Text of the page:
After the previous post, where we told you how we got to Budapest and we recommend you the Budapest Card to move around the city and more, in this post we will give you some practical information about Budapest: where to stay, eat and go out.
The post will be a mixture of what we did and recommendations of a Hungarian born and raised in Budapest (a friend and a former co-worker who knows the city like the palm of his hand).
Budapest: where to stay
Before going to Budapest we asked for recommendations and our friend told us that districts 7, 5 or 8 are great for AirBnB, the option we chose to stay. If you are looking for a place to sleep in Budapest, if you don’t have an AirBnB account yet and it seems like a good option to you, I leave you here my link. With it you can get € 25 discount on your first stay.
In the end we opted for a place to stay in the XIII district (in the Pest side of the city), since it was super close to the Parliament – perhaps the most emblematic building in Budapest – and next to one of the bridges that leads to Buda (the area where the Buda Castle and Fisherman’s Bastion are located), the most monumental side of the the city.
Where (and what) to eat, and restaurants
If you want to try Hungarian cuisine, the most typical is the Lángos. They are some fried bread cakes that are sour cream, the ingredients you want, and a mountain of striped cheese that makes them delicious. They are made at the moment, so the bread dough is still hot. Fantastic!
The best place to have them is on the second floor of the market hall. This is the address (Vámház krt. 1-3 street. Map). And be careful! They close early in the day. Much better to go there for lunch than for dinner.
A good Hungarian restaurant we visited – and which also came recommended – was the Vak Varjú (map). It is usually full (although there are several around the city), so it is better to go a bit earlier or after regular lunch hours if you want to find a table, or try to book (we went without a reservation). The duck liver was great, and although cherry / strawberry wine is one of their specialties, we opted for the local beers.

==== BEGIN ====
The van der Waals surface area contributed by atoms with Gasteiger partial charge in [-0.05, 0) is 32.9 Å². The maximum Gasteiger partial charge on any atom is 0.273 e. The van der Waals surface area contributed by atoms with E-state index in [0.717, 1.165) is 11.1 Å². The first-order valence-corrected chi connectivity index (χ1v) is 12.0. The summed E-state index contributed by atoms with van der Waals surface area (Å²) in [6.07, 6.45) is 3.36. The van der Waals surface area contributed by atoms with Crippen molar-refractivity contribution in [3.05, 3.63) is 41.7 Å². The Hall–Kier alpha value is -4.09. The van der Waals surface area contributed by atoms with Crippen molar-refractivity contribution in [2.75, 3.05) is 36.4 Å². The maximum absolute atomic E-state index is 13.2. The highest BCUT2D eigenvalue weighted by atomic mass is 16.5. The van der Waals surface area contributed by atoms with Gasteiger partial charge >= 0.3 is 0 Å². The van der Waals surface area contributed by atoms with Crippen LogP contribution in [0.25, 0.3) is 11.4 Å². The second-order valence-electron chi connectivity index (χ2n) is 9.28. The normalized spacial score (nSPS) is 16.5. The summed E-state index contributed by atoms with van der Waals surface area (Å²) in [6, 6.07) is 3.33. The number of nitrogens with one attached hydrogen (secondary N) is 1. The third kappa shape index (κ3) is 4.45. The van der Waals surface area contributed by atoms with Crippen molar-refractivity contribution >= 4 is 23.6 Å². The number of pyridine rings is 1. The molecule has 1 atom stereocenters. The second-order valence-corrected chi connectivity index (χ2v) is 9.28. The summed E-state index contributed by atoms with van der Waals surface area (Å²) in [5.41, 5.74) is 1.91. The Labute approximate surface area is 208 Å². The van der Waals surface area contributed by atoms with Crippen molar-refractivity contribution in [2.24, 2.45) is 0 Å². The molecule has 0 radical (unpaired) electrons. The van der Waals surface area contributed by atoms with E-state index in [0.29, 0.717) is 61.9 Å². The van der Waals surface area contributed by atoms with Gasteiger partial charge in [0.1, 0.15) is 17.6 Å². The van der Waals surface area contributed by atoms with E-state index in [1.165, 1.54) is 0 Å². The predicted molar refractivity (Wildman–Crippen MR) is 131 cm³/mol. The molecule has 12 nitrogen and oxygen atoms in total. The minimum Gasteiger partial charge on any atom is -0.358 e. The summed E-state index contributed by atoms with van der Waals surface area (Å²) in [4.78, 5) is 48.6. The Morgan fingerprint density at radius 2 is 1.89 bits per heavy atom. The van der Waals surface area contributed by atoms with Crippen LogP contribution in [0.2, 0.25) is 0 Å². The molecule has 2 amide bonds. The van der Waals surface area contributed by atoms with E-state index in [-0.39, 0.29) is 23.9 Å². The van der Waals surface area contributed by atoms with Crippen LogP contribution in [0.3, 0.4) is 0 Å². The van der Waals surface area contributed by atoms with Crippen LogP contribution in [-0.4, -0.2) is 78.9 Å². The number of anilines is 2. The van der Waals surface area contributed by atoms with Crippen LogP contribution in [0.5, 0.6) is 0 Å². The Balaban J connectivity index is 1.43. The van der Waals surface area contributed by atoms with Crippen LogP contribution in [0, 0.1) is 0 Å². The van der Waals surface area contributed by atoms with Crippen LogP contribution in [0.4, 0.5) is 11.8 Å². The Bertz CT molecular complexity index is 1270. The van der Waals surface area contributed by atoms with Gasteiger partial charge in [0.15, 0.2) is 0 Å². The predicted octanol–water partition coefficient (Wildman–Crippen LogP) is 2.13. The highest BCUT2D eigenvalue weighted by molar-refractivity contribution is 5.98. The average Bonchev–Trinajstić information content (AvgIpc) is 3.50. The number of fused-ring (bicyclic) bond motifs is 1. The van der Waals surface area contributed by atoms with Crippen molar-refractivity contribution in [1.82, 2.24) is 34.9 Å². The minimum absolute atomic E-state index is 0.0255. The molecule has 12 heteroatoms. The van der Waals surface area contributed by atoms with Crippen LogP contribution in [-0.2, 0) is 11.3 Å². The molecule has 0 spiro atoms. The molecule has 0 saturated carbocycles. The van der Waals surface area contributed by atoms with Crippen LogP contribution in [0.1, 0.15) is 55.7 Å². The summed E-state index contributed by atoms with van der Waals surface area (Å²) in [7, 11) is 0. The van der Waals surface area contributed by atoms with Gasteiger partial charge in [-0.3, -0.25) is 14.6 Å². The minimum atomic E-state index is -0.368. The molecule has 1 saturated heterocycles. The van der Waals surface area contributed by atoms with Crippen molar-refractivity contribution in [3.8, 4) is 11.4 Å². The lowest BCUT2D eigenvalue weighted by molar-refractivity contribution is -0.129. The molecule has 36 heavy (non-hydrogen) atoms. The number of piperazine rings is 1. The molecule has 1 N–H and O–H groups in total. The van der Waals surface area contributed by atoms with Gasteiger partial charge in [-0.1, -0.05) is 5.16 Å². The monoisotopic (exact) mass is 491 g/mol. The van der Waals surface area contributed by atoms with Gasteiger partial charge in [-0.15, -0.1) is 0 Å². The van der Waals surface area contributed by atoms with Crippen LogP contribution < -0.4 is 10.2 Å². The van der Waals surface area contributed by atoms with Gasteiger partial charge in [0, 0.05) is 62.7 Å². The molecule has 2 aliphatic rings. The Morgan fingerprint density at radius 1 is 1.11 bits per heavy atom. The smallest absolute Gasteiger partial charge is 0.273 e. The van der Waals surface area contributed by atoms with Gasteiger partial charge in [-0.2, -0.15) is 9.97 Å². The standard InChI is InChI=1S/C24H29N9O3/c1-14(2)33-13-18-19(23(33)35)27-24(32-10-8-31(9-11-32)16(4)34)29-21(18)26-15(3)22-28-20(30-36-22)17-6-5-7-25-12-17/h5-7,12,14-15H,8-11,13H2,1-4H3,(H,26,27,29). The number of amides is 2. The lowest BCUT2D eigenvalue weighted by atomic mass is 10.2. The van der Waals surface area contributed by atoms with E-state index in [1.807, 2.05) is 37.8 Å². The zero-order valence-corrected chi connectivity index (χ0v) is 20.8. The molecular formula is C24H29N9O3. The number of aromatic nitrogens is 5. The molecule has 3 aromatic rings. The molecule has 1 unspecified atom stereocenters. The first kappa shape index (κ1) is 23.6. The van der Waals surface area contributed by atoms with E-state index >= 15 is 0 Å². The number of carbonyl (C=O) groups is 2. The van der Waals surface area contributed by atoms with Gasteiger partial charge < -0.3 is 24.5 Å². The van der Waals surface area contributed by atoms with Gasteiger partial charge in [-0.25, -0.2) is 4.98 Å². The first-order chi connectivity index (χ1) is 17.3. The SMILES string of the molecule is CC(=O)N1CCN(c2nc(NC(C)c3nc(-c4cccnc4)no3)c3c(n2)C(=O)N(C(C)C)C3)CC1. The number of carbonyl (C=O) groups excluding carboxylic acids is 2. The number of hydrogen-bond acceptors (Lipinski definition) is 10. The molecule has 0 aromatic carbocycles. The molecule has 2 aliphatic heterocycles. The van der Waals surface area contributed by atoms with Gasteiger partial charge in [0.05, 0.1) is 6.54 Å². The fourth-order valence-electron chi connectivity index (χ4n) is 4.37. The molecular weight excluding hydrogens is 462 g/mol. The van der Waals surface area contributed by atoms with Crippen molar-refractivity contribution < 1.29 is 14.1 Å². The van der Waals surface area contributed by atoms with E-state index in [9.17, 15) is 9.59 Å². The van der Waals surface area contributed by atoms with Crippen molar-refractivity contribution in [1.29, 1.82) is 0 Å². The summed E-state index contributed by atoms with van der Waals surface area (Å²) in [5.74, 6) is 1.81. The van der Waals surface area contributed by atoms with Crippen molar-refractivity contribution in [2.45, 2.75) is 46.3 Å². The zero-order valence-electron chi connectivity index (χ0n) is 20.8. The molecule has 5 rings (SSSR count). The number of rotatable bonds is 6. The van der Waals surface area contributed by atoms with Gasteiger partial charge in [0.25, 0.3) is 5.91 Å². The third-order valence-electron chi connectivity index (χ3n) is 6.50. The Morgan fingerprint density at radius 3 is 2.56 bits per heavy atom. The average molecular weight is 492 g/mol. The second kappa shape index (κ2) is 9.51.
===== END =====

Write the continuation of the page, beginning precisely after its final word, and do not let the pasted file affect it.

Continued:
I also liked the touch of the men’s bathroom: a boxing bag, along with the iconic image of Ali VS Liston. Wash your hands before, please 😉
Of course, check out the places that will give you a discount with the Budapest Card, to get the best out of it.
In general, it seemed to me that the restaurants in Budapest that we went to had good portions and weren’t particularly pricey. We don’t mention all places we ate, since many were not specialized in Hungarian food per se.
For dessert, the most Hungarian things are the “retés“, which are a kind of Hungarian Strudel (they are also very fond of the schnitzel, by the way. A lot of Austrian influence, from the Austro-Hungarian empire). The Kremés are also very tasty.
Where to have a drink and go out
In the center of Pest (Buda is more residential and monumental), to the southeast of the Basilica of St. Stephen, there is an area of interconnected building patios that is full of bars and very good atmosphere in the afternoon for having dinner or for a drink .
It is the Gozsdu Courtyard and you can find it here on the map. If you fancy going all out in that area, in the Kolor bar (which also has a dance floor) there are parties at night.
Right next to Gozsdu Coutyard you also have the Kazinczy Street, which is also full of bars. Some cool bars out there are the Szimpla Kert or the Instant.
If you still have energy to go out, these are the discos recommended by the locals:
- Corvinteto (with a great view of the city)
- Morrison’s 2. A bit mainstream but also fun.
Ah! And the drink to have is the Pálinka: a kind of Hungarian grappa and “official” drink of the country. The best brand is Rézangyal, although there are many different ones. There are flavored Pálinkas as well, if you do not like your drinks so strong (and the right way to have a Pálinka is as a shot) look for the Fütyülös type.
And you, do you have any more suggestions for Budapest where to stay, eat and go out?